Russia will not join the Organization of Petroleum Export Countries amid a significant decline in oil prices and ongoing deliberation among oil-rich nations over how to shore up the global market. Brent crude was trading at $48.65 per barrel Tuesday, down from more than $100 per barrel in mid 2014.
U.S. and International Monetary Fund officials are stepping up pressure on the pro-Western government here to stick with the terms of its $40 billion bailout, amid signs of mounting friction in the ruling coalition.
President Petro Poroshenko has promised that his government is committed to economic overhauls required for the next stage of the IMF program, including raising taxes, overhauling pensions and privatizing state assets.
Fighting in eastern Ukraine has fallen to its lowest level since the conflict started, Ukrainian Defence Minister Stepan Poltorak has said. Mr Poltorak said Ukrainian forces were coming under attack just two to four times a day – the lowest rate in the past year and a half.
Kremlin spokesman Dmitry Peskov acknowledged fighting had died down but blamed Kiev for not moving forward on other provisions of the agreement, including greater autonomy for the rebel-held eastern regions of Donetsk and Luhansk.
Close to 8,000 people have lost their lives in eastern Ukraine since mid-April 2014, according to the latest report by the United Nations Human Rights Monitoring Mission in the country which was released today.
The report, which covers the period from 16 May to 15 August 2015, notes that the number of civilian casualties more than doubled by comparison with the previous three months, with at least 105 people killed and 308 injured compared to 60 killed and 102 injured between 16 February and 15 May.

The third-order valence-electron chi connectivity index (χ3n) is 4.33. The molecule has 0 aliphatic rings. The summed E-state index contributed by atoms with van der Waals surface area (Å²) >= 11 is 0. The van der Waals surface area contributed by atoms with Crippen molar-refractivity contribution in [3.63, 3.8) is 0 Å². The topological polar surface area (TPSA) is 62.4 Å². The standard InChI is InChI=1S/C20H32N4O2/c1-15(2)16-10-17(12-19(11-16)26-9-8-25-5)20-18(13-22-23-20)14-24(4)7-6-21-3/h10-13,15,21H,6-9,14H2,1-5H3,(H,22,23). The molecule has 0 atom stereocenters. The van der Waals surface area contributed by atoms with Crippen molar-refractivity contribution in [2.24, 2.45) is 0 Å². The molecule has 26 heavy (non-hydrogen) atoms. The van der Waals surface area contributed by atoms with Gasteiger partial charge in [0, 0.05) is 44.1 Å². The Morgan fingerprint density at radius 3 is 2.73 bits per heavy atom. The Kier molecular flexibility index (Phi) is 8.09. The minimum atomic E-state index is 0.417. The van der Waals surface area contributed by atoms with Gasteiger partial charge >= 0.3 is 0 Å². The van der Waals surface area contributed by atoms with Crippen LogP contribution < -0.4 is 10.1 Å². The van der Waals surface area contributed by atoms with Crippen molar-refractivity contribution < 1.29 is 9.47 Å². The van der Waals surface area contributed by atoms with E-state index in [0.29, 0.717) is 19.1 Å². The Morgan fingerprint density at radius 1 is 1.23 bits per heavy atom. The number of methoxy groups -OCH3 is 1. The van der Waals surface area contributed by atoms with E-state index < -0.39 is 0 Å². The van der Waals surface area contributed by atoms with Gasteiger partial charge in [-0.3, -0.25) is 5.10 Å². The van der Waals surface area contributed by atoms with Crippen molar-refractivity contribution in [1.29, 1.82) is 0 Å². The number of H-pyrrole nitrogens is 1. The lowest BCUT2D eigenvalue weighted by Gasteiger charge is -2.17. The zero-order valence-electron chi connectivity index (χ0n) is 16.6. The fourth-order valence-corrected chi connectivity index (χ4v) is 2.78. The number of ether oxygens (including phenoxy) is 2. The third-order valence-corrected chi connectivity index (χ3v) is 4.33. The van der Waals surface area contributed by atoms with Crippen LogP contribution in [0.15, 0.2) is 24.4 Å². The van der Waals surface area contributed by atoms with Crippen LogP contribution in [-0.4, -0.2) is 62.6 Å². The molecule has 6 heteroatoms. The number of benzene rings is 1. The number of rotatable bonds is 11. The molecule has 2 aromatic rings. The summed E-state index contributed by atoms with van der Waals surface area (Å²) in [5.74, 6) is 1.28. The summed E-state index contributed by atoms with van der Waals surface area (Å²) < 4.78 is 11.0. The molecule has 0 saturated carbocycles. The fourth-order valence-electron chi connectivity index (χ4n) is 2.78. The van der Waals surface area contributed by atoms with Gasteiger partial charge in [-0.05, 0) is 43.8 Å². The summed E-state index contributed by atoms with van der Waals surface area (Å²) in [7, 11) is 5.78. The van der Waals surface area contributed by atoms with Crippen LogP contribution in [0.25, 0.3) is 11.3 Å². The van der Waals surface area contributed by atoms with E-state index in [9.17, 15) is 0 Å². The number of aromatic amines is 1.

Russia and the West should urgently restart dialogue to prevent a conflict being accidentally triggered during increasingly aggressive military exercises and encounters, diplomatic and military leaders have urged.
Otherwise, warns the group – from both Russia and Europe – the law of unintended consequences means a growing risk of an unintended clash, as the relationship between the two sides continues to sink towards the levels of the Cold War, following events in Ukraine.
Anti-government violence erupted Saturday in a southern Syrian province that had largely stayed on the sidelines of the country’s civil war. Meanwhile, unconfirmed [emphasis added – ed.] reports suggesting that Russia was planning to expand its military support for Syrian President Bashar Assad prompted a warning from the U.S. that such actions could lead to a confrontation with coalition forces.
Ominous warnings about “gaps” with the Russians are a decades-long tradition in US and Western media. Over the past few years alone, the US has “lagged behind” the dreaded Russians in the following departments: Cyber security Online and traditional propaganda Space race “Military tactics” Nuclear technology
Now let’s remember: Russia’s military budget is one-eighth the size of the US’s—and 1/14th as large as NATO’s cumulative $1 trillion in annual military spending.
I think it is fair to say that Snyder and I have very different views of the conflict in Ukraine. He has acquired a reputation as one of the more outspoken supporters of the Maidan revolution and as a fierce opponent of ‘Russian aggression’. He says a lot of silly things, in my opinion, but in this segment he outdoes himself.
Putin, speaking to the Russian news agency TASS, said he warned the West about the possible consequences of its Mideast and Africa policy several years ago.
“What is this policy about? This is imposing its standards without taking into consideration historic, religious, national and cultural specifics of these regions,” Putin told the Russian news agency TASSat the Eastern Economic Forum in Vladivostok.
Official Washington’s neocons and liberal hawks are ratcheting up tensions again over Ukraine with the goal of humiliating and even destabilizing nuclear-armed Russia – and there’s no modern-day JFK to tamp down the enthusiasm, an existential risk that ex-U.S. diplomat William R. Polk examines.